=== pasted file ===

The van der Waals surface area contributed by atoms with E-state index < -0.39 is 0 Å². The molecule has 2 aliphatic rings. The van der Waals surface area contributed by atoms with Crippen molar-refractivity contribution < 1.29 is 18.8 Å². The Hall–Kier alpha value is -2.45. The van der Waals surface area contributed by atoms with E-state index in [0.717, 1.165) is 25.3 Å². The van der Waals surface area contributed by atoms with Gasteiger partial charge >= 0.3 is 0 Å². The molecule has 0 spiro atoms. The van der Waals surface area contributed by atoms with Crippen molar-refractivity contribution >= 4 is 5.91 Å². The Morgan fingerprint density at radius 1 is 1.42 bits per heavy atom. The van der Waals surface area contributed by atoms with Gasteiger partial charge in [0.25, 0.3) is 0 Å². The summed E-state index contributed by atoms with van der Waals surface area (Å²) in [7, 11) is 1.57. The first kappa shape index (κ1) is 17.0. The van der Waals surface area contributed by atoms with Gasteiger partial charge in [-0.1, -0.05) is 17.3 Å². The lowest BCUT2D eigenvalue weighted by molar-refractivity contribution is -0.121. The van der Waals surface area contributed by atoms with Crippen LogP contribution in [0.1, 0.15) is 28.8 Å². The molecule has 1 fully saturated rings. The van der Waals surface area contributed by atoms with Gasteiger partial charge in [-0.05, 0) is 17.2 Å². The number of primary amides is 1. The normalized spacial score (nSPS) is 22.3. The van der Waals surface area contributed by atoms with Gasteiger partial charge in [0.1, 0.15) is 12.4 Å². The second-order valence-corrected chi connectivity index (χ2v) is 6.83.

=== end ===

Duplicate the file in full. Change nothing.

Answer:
The van der Waals surface area contributed by atoms with E-state index < -0.39 is 0 Å². The molecule has 2 aliphatic rings. The van der Waals surface area contributed by atoms with Crippen molar-refractivity contribution < 1.29 is 18.8 Å². The Hall–Kier alpha value is -2.45. The van der Waals surface area contributed by atoms with E-state index in [0.717, 1.165) is 25.3 Å². The van der Waals surface area contributed by atoms with Gasteiger partial charge >= 0.3 is 0 Å². The molecule has 0 spiro atoms. The van der Waals surface area contributed by atoms with Crippen molar-refractivity contribution >= 4 is 5.91 Å². The Morgan fingerprint density at radius 1 is 1.42 bits per heavy atom. The van der Waals surface area contributed by atoms with Gasteiger partial charge in [0.25, 0.3) is 0 Å². The summed E-state index contributed by atoms with van der Waals surface area (Å²) in [7, 11) is 1.57. The first kappa shape index (κ1) is 17.0. The van der Waals surface area contributed by atoms with Gasteiger partial charge in [-0.1, -0.05) is 17.3 Å². The lowest BCUT2D eigenvalue weighted by molar-refractivity contribution is -0.121. The van der Waals surface area contributed by atoms with Crippen LogP contribution in [0.1, 0.15) is 28.8 Å². The molecule has 1 fully saturated rings. The van der Waals surface area contributed by atoms with Gasteiger partial charge in [-0.05, 0) is 17.2 Å². The number of primary amides is 1. The normalized spacial score (nSPS) is 22.3. The van der Waals surface area contributed by atoms with Gasteiger partial charge in [0.1, 0.15) is 12.4 Å². The second-order valence-corrected chi connectivity index (χ2v) is 6.83.